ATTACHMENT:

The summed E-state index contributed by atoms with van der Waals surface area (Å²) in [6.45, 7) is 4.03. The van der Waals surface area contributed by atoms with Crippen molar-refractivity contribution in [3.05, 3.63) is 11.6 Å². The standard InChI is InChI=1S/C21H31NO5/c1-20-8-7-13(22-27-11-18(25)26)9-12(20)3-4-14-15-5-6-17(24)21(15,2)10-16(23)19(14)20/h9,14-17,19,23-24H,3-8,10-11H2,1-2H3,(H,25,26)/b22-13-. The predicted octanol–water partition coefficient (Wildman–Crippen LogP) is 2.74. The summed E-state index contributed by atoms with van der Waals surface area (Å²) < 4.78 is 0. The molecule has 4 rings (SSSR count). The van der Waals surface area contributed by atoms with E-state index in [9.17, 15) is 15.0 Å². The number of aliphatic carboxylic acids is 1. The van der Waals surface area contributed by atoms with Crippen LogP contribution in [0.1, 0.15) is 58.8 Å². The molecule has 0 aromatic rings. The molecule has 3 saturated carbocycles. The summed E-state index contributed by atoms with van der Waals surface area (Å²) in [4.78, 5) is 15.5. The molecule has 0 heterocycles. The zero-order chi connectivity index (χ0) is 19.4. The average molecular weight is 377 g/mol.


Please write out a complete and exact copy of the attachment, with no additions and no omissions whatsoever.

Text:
The summed E-state index contributed by atoms with van der Waals surface area (Å²) in [6.45, 7) is 4.03. The van der Waals surface area contributed by atoms with Crippen molar-refractivity contribution in [3.05, 3.63) is 11.6 Å². The standard InChI is InChI=1S/C21H31NO5/c1-20-8-7-13(22-27-11-18(25)26)9-12(20)3-4-14-15-5-6-17(24)21(15,2)10-16(23)19(14)20/h9,14-17,19,23-24H,3-8,10-11H2,1-2H3,(H,25,26)/b22-13-. The predicted octanol–water partition coefficient (Wildman–Crippen LogP) is 2.74. The summed E-state index contributed by atoms with van der Waals surface area (Å²) < 4.78 is 0. The molecule has 4 rings (SSSR count). The van der Waals surface area contributed by atoms with E-state index in [9.17, 15) is 15.0 Å². The number of aliphatic carboxylic acids is 1. The van der Waals surface area contributed by atoms with Crippen LogP contribution in [0.1, 0.15) is 58.8 Å². The molecule has 0 aromatic rings. The molecule has 3 saturated carbocycles. The summed E-state index contributed by atoms with van der Waals surface area (Å²) in [4.78, 5) is 15.5. The molecule has 0 heterocycles. The zero-order chi connectivity index (χ0) is 19.4. The average molecular weight is 377 g/mol.